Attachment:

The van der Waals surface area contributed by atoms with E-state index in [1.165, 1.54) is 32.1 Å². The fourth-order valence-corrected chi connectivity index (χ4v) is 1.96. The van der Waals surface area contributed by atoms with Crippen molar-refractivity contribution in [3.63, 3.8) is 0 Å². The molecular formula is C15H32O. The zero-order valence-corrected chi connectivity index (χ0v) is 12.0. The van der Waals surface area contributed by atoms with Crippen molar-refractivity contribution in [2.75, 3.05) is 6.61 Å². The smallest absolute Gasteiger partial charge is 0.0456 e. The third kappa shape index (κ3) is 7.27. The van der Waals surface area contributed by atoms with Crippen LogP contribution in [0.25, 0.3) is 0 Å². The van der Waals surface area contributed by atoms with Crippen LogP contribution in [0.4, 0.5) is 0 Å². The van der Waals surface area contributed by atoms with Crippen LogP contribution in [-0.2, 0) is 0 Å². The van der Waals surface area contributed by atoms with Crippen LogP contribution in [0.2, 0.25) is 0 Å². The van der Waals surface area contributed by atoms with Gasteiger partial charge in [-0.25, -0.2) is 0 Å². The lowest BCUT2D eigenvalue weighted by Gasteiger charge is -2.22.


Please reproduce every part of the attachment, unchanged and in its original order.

The van der Waals surface area contributed by atoms with E-state index in [1.165, 1.54) is 32.1 Å². The fourth-order valence-corrected chi connectivity index (χ4v) is 1.96. The van der Waals surface area contributed by atoms with Crippen molar-refractivity contribution in [3.63, 3.8) is 0 Å². The molecular formula is C15H32O. The zero-order valence-corrected chi connectivity index (χ0v) is 12.0. The van der Waals surface area contributed by atoms with Crippen molar-refractivity contribution in [2.75, 3.05) is 6.61 Å². The smallest absolute Gasteiger partial charge is 0.0456 e. The third kappa shape index (κ3) is 7.27. The van der Waals surface area contributed by atoms with Crippen LogP contribution in [0.25, 0.3) is 0 Å². The van der Waals surface area contributed by atoms with Crippen LogP contribution in [0.4, 0.5) is 0 Å². The van der Waals surface area contributed by atoms with Crippen LogP contribution in [-0.2, 0) is 0 Å². The van der Waals surface area contributed by atoms with Crippen LogP contribution in [0.2, 0.25) is 0 Å². The van der Waals surface area contributed by atoms with Gasteiger partial charge in [-0.25, -0.2) is 0 Å². The lowest BCUT2D eigenvalue weighted by Gasteiger charge is -2.22.